So far we've been learning at the interactive Python interpreter. When you are working at the interpreter, any work that you do gets printed to the screen. For example:

h = "Hello"
w = "World"
h + w

will display "HelloWorld".

Another place that we will be writing Python code is in a file. When we run Python code from a file instead of interactively, we don't get work printed to the screen for free. We have to tell Python to print the information to the screen. The way we do this is with the print function. Here's how it works:

h = "Hello"
w = "World"
print(h + w)
my_string = "Alpha " + "Beta " + "Gamma " + "Delta"
print(my_string)


The string manipulate is exactly the same as before. The only difference is that you need to use print to print results to the screen:

   h + w

becomes

   print(h + w)

We'll see more examples of the print function in the next section.

Python scripts[edit]

Treasure map.png

Until now we've been using the interactive Python interpreter. This is great for learning and experimenting, but you can't easily save or edit your work. For bigger projects, we'll write our Python code in a file. Let's get some practice with this!

  1. Download the file http://mako.cc/teaching/2014/cdsw/nobel.py by right-clicking on it and saying to save it as a ".py" file to your Desktop. The ".py" extension hints that this is a Python script.
  2. Open a terminal prompt, and use the navigation commands (dir and cd on Windows, ls, pwd, and cd on OS X and Linux) to navigate to your Desktop directory. See navigating from a terminal for a refresher on those commands.
  3. Once you are in your Desktop directory, execute the contents of nobel.py by typing python nobel.py at the terminal prompt. nobel.py introduces two new concepts: comments and multiline strings.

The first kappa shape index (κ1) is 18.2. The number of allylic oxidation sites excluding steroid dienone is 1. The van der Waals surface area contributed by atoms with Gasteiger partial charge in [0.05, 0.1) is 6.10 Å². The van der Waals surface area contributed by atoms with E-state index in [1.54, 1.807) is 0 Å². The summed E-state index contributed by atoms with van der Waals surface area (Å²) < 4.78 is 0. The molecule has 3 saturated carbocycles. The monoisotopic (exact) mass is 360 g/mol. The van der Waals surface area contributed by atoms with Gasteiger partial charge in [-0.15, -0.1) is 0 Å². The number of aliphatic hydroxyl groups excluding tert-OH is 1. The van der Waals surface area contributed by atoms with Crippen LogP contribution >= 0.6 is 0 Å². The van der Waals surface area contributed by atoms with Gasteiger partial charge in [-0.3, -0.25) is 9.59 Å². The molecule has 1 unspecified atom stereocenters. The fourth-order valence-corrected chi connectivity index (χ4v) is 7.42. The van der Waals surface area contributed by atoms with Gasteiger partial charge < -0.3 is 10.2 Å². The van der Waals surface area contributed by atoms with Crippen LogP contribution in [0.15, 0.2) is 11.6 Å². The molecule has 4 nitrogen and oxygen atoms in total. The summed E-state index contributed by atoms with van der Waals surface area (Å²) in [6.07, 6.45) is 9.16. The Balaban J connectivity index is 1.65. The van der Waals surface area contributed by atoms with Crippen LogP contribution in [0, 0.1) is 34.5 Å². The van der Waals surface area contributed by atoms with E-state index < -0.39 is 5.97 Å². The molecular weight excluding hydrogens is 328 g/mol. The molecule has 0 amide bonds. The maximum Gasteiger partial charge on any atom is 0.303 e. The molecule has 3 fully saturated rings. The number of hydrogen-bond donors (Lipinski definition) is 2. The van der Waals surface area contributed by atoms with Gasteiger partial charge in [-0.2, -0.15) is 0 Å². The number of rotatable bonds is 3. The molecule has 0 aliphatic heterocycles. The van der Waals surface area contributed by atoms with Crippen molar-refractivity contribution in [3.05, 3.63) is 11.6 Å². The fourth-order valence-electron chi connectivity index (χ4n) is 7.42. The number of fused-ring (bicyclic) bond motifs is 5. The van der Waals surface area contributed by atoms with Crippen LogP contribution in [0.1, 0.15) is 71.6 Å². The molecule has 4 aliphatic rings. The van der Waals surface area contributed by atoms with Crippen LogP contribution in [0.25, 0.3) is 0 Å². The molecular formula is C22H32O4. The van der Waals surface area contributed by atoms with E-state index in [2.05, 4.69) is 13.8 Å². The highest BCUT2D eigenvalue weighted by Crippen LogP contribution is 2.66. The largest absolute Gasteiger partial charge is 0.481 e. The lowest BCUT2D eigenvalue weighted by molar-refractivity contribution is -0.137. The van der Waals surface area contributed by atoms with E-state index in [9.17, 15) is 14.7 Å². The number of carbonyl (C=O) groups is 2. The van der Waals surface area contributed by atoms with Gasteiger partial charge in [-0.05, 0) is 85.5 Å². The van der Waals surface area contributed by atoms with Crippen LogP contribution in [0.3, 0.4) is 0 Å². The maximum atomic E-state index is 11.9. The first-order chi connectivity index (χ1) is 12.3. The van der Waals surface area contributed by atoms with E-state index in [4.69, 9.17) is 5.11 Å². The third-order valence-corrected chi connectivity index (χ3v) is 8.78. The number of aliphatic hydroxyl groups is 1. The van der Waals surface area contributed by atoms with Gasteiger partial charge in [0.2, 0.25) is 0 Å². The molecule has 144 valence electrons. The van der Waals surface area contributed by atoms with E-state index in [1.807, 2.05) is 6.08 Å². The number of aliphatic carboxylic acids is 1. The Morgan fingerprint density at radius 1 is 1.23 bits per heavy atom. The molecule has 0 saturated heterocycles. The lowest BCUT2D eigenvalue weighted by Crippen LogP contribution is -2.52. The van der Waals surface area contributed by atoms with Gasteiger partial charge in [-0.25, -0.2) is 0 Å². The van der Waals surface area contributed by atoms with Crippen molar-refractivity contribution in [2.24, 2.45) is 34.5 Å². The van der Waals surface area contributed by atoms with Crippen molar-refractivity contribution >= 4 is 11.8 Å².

4. Open nobel.py in your text editor (see preparing your text editor for a refresher on starting the editor).
  5. Read through the file in your text editor carefully and check your understanding of both the comments and the code.

Study the script until you can answer these questions:

  1. How do you comment code in Python?
  2. How do you print just a newline?
  3. How do you print a multi-line string so that whitespace is preserved?

Making choices[edit]

We can use these expressions that evaluate to booleans to make decisions and conditionally execute code.

Fork.png

if statements[edit]

The simplest way to make a choice in Python is with the if keyword. Here's an example (don't try to type this one, just look at it for now):

    if 6 > 5:
        print("Six is greater than five!")

That is our first multi-line piece of code, and the way to type it at a Python prompt is a little different. Let's break down how to do this (type this out step by step):

  1. First, type the

        if 6 > 5:

    part, and press Enter. The next line will have ... as a prompt, instead of the usual >>>. This is Python telling us that we are in the middle of a code block, and so long as we indent our code it should be a part of this code block.
  2. Press the spacebar 4 times to indent.
  3. Type

        print("Six is greater than five!")

  4. Press Enter to end the line. The prompt will still be a ...
  5. Press Enter one more time to tell Python you are done with this code block. The code block will now execute.

All together, it will look like this:

>>> if 6 > 5:
...      print("Six is greater than five!")
... 
Six is greater than five!

What is going on here? When Python encounters the if keyword, it evaluates the expression following the keyword and before the colon. If that expression is True, Python executes the code in the indented code block under the if line. If that expression is False, Python skips over the code block.

In this case, because 6 really is greater than 5, Python executes the code block under the if statement, and we see "Six is greater than five!" printed to the screen. Guess what will happen with these other expressions, then type them out and see if your guess was correct:

if 0 > 2:
     print("Zero is greater than two!")
if "banana" in "bananarama":
    print("I miss the 80s.")

more choices: if and else[edit]

if lets you execute some code only if a condition is True. What if you want to execute different code if a condition is False?